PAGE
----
Channeled By Krugman: What Obama Needs To Learn From FDR
Last July, I wrote a post titled What Obama Needs To Learn From . . . FDR. One of my main points was:
[T]hat is FDR's lesson for Obama. Politics is not a battle for the middle. It is a battle for defining the terms of the political debate. It is a battle to be able to say what is the middle. . . . FDR governed as a liberal but politicked like a populist. . . . The lesson of Hofstadter is to embrace liberal governance and understand populist politics. It may sound cynical, but you must get through the door to govern. Lincoln knew this. FDR knew this. Hofstadter knew this. I hope Obama can learn this.
Barack Obama recently lamented the fact that “politics has become so bitter and partisan” — which it certainly has. But he then went on to say that partisanship is why “we can’t tackle the big problems that demand solutions. And that’s what we have to change first.” Um, no. If history is any guide, what we need are political leaders willing to tackle the big problems despite bitter partisan opposition. . . .
Or to put it another way: what we need now is another F.D.R., not another Dwight Eisenhower. . . . I urge Mr. Obama — and everyone else who thinks that good will alone is enough to change the tone of our politics — to read the speeches of Franklin Delano Roosevelt, the quintessential example of a president who tackled big problems that demanded solutions.For the fact is that F.D.R. faced fierce opposition as he created the institutions — Social Security, unemployment insurance, more progressive taxation and beyond — that helped alleviate inequality. And he didn’t shy away from confrontation. “We had to struggle,” he declared in 1936, “with the old enemies of peace — business and financial monopoly, speculation, reckless banking, class antagonism, sectionalism, war profiteering. ... Never before in all our history have these forces been so united against one candidate as they stand today. They are unanimous in their hate for me — and I welcome their hatred.”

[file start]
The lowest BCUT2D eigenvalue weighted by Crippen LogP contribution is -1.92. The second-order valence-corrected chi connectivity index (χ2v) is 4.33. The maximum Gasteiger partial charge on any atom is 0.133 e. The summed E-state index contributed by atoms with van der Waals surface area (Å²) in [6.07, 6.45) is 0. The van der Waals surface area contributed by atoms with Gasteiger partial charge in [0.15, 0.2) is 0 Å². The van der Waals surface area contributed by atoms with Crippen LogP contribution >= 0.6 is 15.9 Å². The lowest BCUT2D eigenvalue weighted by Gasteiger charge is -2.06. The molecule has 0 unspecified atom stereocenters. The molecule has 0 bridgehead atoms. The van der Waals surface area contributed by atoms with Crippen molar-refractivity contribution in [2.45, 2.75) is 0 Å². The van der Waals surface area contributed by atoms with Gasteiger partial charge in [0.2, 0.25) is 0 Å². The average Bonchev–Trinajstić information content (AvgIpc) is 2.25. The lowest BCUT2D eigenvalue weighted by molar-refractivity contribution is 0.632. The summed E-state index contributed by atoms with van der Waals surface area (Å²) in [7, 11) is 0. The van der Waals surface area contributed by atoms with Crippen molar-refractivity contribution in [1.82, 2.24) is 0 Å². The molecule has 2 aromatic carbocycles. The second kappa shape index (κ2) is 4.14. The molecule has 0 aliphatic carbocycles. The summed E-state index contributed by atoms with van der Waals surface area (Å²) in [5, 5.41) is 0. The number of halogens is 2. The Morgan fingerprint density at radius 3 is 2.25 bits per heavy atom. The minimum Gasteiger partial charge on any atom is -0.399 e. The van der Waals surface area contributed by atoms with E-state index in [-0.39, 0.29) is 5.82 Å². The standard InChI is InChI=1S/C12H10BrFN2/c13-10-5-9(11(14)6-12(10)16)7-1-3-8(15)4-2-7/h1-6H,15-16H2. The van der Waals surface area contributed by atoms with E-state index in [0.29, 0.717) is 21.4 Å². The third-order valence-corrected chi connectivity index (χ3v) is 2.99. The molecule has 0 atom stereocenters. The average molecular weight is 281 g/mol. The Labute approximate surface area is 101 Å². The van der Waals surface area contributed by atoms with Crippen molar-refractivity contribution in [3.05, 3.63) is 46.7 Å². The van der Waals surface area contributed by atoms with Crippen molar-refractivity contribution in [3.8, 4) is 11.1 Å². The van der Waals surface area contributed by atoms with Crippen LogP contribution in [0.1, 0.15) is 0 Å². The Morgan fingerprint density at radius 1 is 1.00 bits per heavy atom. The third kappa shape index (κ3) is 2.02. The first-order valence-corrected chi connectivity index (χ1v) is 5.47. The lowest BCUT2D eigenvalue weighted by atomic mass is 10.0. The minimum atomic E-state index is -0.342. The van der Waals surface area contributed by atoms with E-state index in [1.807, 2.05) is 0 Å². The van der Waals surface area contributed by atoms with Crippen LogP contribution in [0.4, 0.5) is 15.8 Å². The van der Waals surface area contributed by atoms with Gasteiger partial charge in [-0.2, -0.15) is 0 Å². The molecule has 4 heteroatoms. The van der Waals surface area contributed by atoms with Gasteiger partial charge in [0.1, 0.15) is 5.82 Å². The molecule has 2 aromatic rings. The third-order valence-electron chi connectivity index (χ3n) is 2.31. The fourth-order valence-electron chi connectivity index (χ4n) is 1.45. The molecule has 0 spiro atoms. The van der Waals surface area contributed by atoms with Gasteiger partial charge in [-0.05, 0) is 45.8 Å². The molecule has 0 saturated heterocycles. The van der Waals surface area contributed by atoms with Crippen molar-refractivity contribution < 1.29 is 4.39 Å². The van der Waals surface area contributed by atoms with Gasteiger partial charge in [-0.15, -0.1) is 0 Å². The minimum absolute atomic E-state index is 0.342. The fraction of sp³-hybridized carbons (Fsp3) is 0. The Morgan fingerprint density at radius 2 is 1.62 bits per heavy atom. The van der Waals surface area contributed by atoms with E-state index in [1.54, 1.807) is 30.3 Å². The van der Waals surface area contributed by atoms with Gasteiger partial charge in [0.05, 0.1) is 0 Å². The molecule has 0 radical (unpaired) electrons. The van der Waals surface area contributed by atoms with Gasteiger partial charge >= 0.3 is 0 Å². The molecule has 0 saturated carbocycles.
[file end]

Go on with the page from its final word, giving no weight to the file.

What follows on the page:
Yes, I made this point also, when Cass Sunstein made his ahistorical argument of FDR as nonpartisan. More.
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